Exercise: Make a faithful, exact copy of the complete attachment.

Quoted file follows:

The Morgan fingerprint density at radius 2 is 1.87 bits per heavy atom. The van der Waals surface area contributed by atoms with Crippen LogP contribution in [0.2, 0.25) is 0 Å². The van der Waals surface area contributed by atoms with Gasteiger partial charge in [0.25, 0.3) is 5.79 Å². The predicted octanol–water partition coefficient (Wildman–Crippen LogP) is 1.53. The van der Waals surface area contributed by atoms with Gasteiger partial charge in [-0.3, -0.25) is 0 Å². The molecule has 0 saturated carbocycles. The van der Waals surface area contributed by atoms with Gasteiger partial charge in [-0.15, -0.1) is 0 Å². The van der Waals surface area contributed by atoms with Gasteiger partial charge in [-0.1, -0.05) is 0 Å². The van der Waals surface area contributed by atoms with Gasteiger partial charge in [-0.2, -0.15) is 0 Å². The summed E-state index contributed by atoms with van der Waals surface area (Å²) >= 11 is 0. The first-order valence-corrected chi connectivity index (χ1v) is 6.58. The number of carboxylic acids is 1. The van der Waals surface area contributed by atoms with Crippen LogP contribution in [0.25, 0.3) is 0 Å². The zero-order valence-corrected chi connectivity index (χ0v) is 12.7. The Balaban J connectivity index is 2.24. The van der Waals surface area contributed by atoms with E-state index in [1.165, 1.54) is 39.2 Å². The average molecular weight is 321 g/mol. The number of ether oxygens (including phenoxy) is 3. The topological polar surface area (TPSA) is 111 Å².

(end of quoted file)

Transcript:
The Morgan fingerprint density at radius 2 is 1.87 bits per heavy atom. The van der Waals surface area contributed by atoms with Crippen LogP contribution in [0.2, 0.25) is 0 Å². The van der Waals surface area contributed by atoms with Gasteiger partial charge in [0.25, 0.3) is 5.79 Å². The predicted octanol–water partition coefficient (Wildman–Crippen LogP) is 1.53. The van der Waals surface area contributed by atoms with Gasteiger partial charge in [-0.3, -0.25) is 0 Å². The molecule has 0 saturated carbocycles. The van der Waals surface area contributed by atoms with Gasteiger partial charge in [-0.15, -0.1) is 0 Å². The van der Waals surface area contributed by atoms with Gasteiger partial charge in [-0.1, -0.05) is 0 Å². The van der Waals surface area contributed by atoms with Gasteiger partial charge in [-0.2, -0.15) is 0 Å². The summed E-state index contributed by atoms with van der Waals surface area (Å²) >= 11 is 0. The first-order valence-corrected chi connectivity index (χ1v) is 6.58. The number of carboxylic acids is 1. The van der Waals surface area contributed by atoms with Crippen LogP contribution in [0.25, 0.3) is 0 Å². The zero-order valence-corrected chi connectivity index (χ0v) is 12.7. The Balaban J connectivity index is 2.24. The van der Waals surface area contributed by atoms with E-state index in [1.165, 1.54) is 39.2 Å². The average molecular weight is 321 g/mol. The number of ether oxygens (including phenoxy) is 3. The topological polar surface area (TPSA) is 111 Å².